• A simple cloth face covering can help slow the spread of the virus by those infected and by those who do not exhibit symptoms.
  • Cloth face coverings can be fashioned from household items. Guides are offered by the CDC. (https://www.cdc.gov/coronavirus/2019-ncov/prevent-getting-sick/diy-cloth-face-coverings.html)
  • Cloth face coverings should be washed regularly. A washing machine will suffice.
  • Practice safe removal of face coverings by not touching eyes, nose, and mouth, and wash hands immediately after removing the covering.

World Health Organization advice for avoiding spread of coronavirus disease (COVID-19)

Hygiene advice

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  • Wash hands after coughing or sneezing; when caring for the sick; before, during and after food preparation; before eating; after using the toilet; when hands are visibly dirty; and after handling animals or waste.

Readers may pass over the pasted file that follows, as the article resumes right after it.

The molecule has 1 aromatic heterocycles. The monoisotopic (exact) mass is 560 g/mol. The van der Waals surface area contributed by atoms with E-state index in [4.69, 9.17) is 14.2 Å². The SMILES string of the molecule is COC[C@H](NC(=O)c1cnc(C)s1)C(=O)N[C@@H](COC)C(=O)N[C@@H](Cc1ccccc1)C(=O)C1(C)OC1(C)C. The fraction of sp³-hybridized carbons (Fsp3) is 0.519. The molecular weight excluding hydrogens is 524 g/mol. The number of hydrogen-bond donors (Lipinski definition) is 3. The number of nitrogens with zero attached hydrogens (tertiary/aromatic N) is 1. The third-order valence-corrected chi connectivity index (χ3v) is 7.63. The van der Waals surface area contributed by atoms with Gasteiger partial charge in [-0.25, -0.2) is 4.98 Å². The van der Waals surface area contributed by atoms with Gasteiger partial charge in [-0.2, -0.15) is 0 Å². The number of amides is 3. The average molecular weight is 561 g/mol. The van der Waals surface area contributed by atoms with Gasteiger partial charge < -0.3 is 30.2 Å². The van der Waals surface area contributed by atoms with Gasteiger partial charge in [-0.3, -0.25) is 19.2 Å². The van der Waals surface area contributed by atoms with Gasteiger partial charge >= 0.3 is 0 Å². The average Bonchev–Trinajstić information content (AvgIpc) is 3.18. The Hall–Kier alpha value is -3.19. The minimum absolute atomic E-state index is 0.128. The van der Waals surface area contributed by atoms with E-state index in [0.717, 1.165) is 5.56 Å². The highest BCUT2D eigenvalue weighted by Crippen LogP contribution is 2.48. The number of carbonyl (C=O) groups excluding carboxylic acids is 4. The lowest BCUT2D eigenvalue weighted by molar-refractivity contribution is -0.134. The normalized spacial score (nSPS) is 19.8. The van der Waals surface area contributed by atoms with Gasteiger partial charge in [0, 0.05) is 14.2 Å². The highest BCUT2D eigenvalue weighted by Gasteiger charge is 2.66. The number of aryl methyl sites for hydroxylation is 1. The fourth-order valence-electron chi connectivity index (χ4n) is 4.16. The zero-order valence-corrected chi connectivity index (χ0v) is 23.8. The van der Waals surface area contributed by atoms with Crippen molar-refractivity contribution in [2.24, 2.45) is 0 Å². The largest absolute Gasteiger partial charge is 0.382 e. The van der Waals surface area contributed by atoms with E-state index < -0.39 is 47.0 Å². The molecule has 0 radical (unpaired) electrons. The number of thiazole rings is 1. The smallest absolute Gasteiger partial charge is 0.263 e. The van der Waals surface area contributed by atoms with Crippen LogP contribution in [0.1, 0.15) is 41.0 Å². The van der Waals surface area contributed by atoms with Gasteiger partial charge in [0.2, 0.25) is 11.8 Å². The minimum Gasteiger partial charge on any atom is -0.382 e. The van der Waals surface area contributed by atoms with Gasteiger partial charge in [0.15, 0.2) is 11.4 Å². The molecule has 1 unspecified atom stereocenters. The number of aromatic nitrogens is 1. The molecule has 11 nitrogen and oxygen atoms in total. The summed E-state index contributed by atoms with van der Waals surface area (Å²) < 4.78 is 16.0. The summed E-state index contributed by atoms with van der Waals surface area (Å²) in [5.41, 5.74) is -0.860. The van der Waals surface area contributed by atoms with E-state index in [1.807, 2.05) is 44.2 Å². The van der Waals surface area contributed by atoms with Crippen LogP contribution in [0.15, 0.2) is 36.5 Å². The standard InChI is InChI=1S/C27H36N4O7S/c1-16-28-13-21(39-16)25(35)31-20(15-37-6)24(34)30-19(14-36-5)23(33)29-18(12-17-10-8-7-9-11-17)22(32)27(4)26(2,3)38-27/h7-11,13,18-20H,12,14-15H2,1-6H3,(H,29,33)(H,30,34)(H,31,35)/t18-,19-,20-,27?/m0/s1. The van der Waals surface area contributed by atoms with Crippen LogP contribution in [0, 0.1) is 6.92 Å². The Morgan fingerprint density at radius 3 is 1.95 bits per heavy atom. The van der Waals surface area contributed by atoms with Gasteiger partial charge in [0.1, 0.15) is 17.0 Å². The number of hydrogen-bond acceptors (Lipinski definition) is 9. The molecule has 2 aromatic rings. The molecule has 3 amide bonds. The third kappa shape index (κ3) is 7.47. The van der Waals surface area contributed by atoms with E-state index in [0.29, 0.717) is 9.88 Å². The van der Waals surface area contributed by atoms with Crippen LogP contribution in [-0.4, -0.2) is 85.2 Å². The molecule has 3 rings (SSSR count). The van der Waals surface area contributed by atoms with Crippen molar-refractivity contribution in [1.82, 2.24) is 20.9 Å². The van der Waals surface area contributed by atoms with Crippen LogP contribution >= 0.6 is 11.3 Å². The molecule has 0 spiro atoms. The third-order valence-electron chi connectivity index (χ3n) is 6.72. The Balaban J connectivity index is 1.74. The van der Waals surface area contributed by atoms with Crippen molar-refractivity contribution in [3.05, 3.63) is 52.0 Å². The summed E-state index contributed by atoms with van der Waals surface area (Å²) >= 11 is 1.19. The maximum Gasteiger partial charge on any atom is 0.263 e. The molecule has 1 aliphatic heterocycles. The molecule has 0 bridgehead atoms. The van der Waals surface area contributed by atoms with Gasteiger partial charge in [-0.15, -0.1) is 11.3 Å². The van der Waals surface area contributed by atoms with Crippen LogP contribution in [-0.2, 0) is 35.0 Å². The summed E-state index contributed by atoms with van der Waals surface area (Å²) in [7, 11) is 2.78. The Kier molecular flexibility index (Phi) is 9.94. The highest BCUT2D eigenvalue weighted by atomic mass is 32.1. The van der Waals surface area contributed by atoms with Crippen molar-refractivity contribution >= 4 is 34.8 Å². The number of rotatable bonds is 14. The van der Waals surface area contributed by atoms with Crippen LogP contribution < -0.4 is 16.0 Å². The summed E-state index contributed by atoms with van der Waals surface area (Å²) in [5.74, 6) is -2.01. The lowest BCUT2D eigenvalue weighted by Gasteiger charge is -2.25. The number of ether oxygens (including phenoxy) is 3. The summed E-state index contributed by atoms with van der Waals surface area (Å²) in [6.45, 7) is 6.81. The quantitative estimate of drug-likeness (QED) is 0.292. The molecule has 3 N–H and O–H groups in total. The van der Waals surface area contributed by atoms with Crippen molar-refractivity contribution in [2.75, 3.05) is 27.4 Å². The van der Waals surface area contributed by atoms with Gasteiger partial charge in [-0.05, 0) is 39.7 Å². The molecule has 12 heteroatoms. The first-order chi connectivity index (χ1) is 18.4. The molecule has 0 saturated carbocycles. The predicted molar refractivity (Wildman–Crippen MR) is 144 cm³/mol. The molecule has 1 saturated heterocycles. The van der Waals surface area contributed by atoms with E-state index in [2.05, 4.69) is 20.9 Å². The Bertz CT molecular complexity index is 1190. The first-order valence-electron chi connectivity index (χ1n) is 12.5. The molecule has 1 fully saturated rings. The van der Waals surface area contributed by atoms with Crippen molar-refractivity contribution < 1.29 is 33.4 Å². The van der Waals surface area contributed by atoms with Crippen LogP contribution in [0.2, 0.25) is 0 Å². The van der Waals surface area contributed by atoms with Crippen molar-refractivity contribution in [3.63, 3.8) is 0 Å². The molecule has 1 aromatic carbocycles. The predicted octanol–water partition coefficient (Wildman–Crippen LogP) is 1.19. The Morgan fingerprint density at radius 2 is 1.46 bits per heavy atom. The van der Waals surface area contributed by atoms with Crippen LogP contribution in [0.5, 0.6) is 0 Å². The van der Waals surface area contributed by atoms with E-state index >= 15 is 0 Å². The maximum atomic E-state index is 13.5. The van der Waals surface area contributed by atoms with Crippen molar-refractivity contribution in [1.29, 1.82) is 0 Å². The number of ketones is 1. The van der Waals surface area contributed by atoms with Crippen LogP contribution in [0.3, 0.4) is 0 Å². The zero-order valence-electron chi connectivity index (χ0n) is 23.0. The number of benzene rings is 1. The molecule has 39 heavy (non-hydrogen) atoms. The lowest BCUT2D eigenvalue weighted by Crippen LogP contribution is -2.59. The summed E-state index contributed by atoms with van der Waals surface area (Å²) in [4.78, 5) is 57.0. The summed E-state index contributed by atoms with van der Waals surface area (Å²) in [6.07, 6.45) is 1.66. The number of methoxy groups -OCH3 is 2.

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  • Avoid touching your hands, nose and mouth. Do not spit in public.
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Medical advice

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  • If you develop serious symptoms (fever, cough, difficulty breathing) seek medical care early and contact local health authorities in advance.
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  • Stay up to date on COVID-19 developments issued by health authorities and follow their guidance.

Mask and glove usage

  • Healthy individuals only need to wear a mask if taking care of a sick person.
  • Wear a mask if you are coughing or sneezing.
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  • Regularly washing bare hands is more effective against catching COVID-19 than wearing rubber gloves.
  • The COVID-19 virus can still be picked up on rubber gloves and transmitted by touching your face.